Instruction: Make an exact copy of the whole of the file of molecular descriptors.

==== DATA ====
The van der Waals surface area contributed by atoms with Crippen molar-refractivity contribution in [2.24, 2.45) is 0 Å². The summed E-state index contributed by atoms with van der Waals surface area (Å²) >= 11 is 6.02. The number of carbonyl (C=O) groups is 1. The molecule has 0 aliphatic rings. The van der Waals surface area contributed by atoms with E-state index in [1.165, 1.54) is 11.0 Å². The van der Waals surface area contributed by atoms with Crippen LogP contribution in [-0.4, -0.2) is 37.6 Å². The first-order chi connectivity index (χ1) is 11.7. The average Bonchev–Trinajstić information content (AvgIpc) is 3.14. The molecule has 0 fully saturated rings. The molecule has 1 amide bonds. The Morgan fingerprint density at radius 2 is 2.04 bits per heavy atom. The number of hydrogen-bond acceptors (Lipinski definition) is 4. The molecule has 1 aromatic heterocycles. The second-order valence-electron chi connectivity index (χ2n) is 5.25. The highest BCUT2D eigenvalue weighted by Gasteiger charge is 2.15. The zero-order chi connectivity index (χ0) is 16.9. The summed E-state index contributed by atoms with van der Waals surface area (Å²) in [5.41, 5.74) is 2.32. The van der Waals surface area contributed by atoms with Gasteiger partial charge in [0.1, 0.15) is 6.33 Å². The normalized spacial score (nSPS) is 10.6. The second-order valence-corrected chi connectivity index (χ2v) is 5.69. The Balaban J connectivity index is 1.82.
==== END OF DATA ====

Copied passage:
The van der Waals surface area contributed by atoms with Crippen molar-refractivity contribution in [2.24, 2.45) is 0 Å². The summed E-state index contributed by atoms with van der Waals surface area (Å²) >= 11 is 6.02. The number of carbonyl (C=O) groups is 1. The molecule has 0 aliphatic rings. The van der Waals surface area contributed by atoms with E-state index in [1.165, 1.54) is 11.0 Å². The van der Waals surface area contributed by atoms with Crippen LogP contribution in [-0.4, -0.2) is 37.6 Å². The first-order chi connectivity index (χ1) is 11.7. The average Bonchev–Trinajstić information content (AvgIpc) is 3.14. The molecule has 0 fully saturated rings. The molecule has 1 amide bonds. The Morgan fingerprint density at radius 2 is 2.04 bits per heavy atom. The number of hydrogen-bond acceptors (Lipinski definition) is 4. The molecule has 1 aromatic heterocycles. The second-order valence-electron chi connectivity index (χ2n) is 5.25. The highest BCUT2D eigenvalue weighted by Gasteiger charge is 2.15. The zero-order chi connectivity index (χ0) is 16.9. The summed E-state index contributed by atoms with van der Waals surface area (Å²) in [5.41, 5.74) is 2.32. The van der Waals surface area contributed by atoms with Gasteiger partial charge in [0.1, 0.15) is 6.33 Å². The normalized spacial score (nSPS) is 10.6. The second-order valence-corrected chi connectivity index (χ2v) is 5.69. The Balaban J connectivity index is 1.82.